The rock club era was some strange evolutionary fail done in by its bombast and bloat.
Jazz still suffers from the fern bar model, a hangover from disco days and proto yuppies with combo's pumping standards to fuel brunch and drinks gluttony or provide that perfect ambiance for conspicuous consumption evenings on the town.
Beyond such pretensions, a restoration rises, the brew pub tavern with sturdy yeoman food elevated just a touch to make an experience of it.
The prevailing model is welcoming, low key and usually involves an eclectic assortment of low maintenance music options. Jazz is invariably in the mix. I've come to see it as a reversion to the classics of tavern music life augmented by the various potentials and trends of our time.
There is some thoughtful food scheme involved and a likely array of in house craft brew or beverage options obtains. My newly adopted home of Dover, New Hampshire, has a notably exemplary one, The Barley Pub.
The Barley Pub is a nice musical epicenter epitome of these prevailing venue models. It's located in downtown Dover at 83 Washington Street. There are more than 30 craft beers and PBR with menu array's for a Sunday Brunch, lunch, dinner and late night.
I first noticed it in correspondence with bassist Tim Webb.
"As I'm sure you know, there is really a great music scene up here at the moment. People were saying this 10 and 20 years ago too, but I think it has gotten even better.
There are some seriously great local bands right nowTan Vampires, Gnarlemagne, Fiveighthirteen... and on the improv side there is a ton going on too. Matt Langley has always been kicking it but now we also have Mike Effenberger, Chris and Eric Klaxton, Nick Mainella, Rob Gerry... and the Barley Pub in particular is a place that all of these guys play and audiences seem to dig it. Equal Time can play there and bring the house down... we actually feel like rock stars there."
According to proprietor, H. Scott Mason, "Music has long played a major role in what we do at the Barley Pub. It all started with one gig a weekBluegrass on Sunday nights in the year 2000.
It has evolved to six gigs in five nights! We have always focused on original music with the jazz "standard" being the most common exception. Music at the Barley Pub has really become a huge part of what we do. Without it we would not be the Barley Pub at all.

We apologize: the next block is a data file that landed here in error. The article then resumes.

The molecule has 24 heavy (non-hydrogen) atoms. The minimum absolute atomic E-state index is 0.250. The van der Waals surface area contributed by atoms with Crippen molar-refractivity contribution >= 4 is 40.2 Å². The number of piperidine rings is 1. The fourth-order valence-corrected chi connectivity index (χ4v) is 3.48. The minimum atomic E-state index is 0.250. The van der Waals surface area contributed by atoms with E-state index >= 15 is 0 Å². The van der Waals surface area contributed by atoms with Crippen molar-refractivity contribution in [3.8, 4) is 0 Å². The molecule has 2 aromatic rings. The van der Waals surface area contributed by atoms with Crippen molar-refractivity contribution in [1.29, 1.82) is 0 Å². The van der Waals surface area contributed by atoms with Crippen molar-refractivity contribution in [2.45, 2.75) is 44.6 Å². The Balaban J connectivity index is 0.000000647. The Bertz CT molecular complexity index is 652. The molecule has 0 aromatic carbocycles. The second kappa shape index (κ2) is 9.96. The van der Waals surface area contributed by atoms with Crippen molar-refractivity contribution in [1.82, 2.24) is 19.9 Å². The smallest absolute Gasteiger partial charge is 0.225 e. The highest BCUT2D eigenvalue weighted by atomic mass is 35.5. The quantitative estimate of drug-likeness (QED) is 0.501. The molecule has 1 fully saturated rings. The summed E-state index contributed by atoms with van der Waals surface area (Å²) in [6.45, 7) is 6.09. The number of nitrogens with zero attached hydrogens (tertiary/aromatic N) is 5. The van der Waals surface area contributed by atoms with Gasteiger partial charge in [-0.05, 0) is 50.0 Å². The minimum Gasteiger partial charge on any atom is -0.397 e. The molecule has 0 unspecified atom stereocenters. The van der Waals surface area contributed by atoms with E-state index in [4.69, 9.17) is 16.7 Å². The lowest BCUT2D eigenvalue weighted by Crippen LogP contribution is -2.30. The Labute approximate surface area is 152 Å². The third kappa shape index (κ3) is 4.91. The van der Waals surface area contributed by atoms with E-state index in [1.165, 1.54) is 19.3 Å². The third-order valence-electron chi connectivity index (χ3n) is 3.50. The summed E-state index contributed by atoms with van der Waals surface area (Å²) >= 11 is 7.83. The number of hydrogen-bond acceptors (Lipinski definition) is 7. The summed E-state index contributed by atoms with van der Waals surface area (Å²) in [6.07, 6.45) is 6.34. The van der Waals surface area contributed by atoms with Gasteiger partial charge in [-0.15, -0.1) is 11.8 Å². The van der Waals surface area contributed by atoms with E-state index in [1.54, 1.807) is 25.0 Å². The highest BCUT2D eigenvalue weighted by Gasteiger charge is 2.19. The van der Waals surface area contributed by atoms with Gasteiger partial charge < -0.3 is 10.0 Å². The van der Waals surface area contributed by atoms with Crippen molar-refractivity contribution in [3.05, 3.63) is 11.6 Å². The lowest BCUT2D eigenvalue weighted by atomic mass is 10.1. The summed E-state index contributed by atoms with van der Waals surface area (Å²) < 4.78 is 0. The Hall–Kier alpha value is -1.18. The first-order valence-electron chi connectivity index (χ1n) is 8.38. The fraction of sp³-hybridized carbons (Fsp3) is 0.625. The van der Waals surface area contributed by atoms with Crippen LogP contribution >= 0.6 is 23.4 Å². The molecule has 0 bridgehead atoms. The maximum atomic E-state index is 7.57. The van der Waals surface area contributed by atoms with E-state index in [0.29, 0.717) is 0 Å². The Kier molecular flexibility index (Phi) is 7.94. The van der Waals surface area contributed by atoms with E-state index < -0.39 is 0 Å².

Not only has it brought in new customers and created loyal regulars, but it has allowed us to be a part of a community of musicians and music fans that has come to largely define our persona. I think we have played a role in elevating that community and we are very proud to be a part of it."
Forbes Graham offers his sharp musicians eye view of the set up and experience.
"Our last gig there was great.
I'd describe the Barley Pub as a comfortable cavern. They moved recently (across the street) and when you walk into the new place, it feels like you are walking into a bank with marble interior and all, minus all the bank bullshit. The stage faces a row of bench seats and is set right up against a large window street view. From the stage, off to the right is a duskier area perfect for a more intimate and private hang out.
There's a new menu as well and the bar is well stocked too (from what I can tell, that's not an area where I'm an expert).
It's a friendly place in the southern New Hampshire style."
Dover is a city, by the demure standards of the New England North Country, and it is a robust work a day city with a considerable college student presence owing to the proximity of UNH in adjoining Durham.
It is connected to a broader world by Amtrak for those who would be free of cars and is laced by several coastal rivers with the Great Bay along its southern edge.
The area has a number of these genial civilization bastions and they are increasingly where jazz hangs its hat.
I was first exposed to jazz as a baby. When I was a child, my parents regularly played classic jazz, i.e., Fitzgerald, Hawkins, Holiday, Davis, Coltrane, Monk, Montgomery, Silver, etc. I vividly remember sitting in front of the stereo as a kid, rocking back and forth to jazz, so the music is embedded in me
I was first exposed to jazz as a baby. When I was a child, my parents regularly played classic jazz, i.e., Fitzgerald, Hawkins, Holiday, Davis, Coltrane, Monk, Montgomery, Silver, etc. I vividly remember sitting in front of the stereo as a kid, rocking back and forth to jazz, so the music is embedded in me. As a life-long jazz lover, I eventually became a jazz educator and producer/host of a very popular jazz radio program in Los Angeles, California.
I love jazz because it is so free. I can think, feel, and dream to jazz, and it allows my mind to flow and expand, musically and otherwise. I also love jazz because it, much like other forms of music, allows opportunities to bring people from all walks of life together. What makes jazz more significant to me, though, is its historical significance; that is, how jazz served, in part, as a method of bringing communities together, a cultural/social/spiritual conduit.